Woo! You’re done with your book and it looks amazing. But wait, at the moment, it’s just sitting on your screen… How the heck does it get printed? And how to make sure the end product will look just as it does on your screen?
That’s what I’m going to explain in this article. In the lines below, you’ll (re)discover what a book is made of. I think it’s good to refresh on the basics to better understand why printers need certain types of files and specifications to be able to print top quality publications.
After reading this, you’ll be familiar with the different steps a book has to go through before getting delivered at your doorstep.
Sounds good? Let’s get into it.
What is a book made of?
Let’s start with the product itself. Take a book in your hands and observe.
01. A book is printed on paper
Did you know that there are hundreds if not thousands of paper types and thickness that can be used to print a book? I won’t introduce them all here, but here are the essentials you should know:
* Uncoated stock:
Grab a sheet from your home printer and touch it. Now take a magazine and compare. The touch of your printer sheet is a little more rough than the pages of your magazine, isn’t it? Well, your home printer sheet is generally an uncoated stock, a paper that has no coated pigment applied on it.
Don’t take me wrong: it doesn’t mean that uncoated stock is not good, it’s just a type of paper. Some of the most stylish magazines are printed on uncoated stock. Below is a cover example of Frankie Magazine, a beautiful national bi-monthly based in Australia, printed on uncoated stock.
What makes uncoated stock nice? Its thickness and its white intensity. A paper that has no coated pigment applied on it also feels lighter. This means that you can choose a thicker paper for the same weight. Your blank pages will look brighter and your book will look thicker and lighter at the same time.
* Coated stock:
Most magazines, brochures, catalogues and yearbooks are printed on coated stock (at Fusion we use coated stocks by default). A coated stock has a glossy or matte finish. It’s generally a lot smoother and has a great effect on the appearance of your pages. The surface coating allows to achieve sharper details, to improve colour density and to reduce ink absorption – your pages look vibrant and colourful. As an example, Elle Magazine is printed on coated stock.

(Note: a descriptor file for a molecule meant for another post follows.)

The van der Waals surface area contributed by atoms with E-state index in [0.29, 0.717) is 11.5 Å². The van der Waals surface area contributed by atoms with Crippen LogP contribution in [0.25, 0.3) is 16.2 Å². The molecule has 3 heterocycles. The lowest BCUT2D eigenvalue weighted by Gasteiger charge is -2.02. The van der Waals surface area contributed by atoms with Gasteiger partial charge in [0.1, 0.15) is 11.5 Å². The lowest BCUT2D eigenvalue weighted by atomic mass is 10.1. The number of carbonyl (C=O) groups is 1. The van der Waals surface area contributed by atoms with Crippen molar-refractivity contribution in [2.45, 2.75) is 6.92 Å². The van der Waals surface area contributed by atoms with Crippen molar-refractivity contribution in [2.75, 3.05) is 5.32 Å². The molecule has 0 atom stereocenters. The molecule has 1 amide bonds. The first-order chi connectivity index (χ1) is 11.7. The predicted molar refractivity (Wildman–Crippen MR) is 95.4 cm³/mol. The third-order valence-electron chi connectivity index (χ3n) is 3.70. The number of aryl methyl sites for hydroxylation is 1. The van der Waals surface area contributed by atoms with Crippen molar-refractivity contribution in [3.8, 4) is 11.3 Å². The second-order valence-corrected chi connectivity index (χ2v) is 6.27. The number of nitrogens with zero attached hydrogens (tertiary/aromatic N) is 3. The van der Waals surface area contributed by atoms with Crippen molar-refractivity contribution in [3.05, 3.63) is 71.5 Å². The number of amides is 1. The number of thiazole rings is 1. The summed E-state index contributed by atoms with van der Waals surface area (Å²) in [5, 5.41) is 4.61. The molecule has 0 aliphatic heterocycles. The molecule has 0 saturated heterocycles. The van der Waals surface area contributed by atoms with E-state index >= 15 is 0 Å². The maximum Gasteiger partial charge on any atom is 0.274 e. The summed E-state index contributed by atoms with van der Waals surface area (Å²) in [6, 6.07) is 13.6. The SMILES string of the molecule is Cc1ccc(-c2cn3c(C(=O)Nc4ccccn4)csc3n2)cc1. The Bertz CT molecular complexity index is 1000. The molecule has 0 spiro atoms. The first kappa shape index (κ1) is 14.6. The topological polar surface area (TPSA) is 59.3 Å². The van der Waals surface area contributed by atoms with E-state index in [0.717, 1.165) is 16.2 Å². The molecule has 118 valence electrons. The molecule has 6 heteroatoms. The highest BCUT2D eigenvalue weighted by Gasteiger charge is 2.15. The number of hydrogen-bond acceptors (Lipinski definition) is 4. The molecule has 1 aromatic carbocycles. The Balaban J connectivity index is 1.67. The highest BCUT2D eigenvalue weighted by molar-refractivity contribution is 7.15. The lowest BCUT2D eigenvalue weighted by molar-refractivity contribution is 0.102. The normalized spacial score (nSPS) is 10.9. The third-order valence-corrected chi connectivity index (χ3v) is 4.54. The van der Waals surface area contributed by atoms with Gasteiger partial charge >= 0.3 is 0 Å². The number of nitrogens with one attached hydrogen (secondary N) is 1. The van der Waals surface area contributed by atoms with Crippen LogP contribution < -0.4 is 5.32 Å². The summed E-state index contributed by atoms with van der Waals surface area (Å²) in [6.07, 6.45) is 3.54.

* A few other characteristics to know:
> Paper weight: whatever stock you like, you have many options to choose from and paper weight is one of them. The lighter you choose the thinner your paper will be. Here are a few examples to have an idea :
* Uncoated stock around 40 gsm (grams per square meter) = newspaper
* Uncoated stock from 60 to 115 gsm = Business Forms, Flyers, Books, Mailers
* Coated stock from 80 to 135 gsm = Brochure and Magazine inside pages
* Coated stock from 115 to 350 gsm = Magazine cover
=> At Fusion we use coated stock 150 gsm for the inside pages and coated 350 gsm for the cover.
> Thickness and transparency: the thinner your stock is the more transparent it is too. That’s one thing to consider if you want to avoid seeing what’s happening at the back page of your page.
So in the end…
– Uncoated stock = rough touch but bright and light.
– Coated stock = looks pro instantly (depending on the thickness of the paper), have a matte or gloss finish and is generally more vibrant.
– Paper weight, thickness and transparency can have a real impact on the look of your yearbook.
02. To print something on paper… you need ink.
Your text and photos are printed on paper with ink. I’m sure you knew that already. But did you know that all the colours you see on a book a generally a mix of 4 colours (cyan, magenta, yellow and black)? Those colours are the notorious CMYK we often hear about in the printing industry.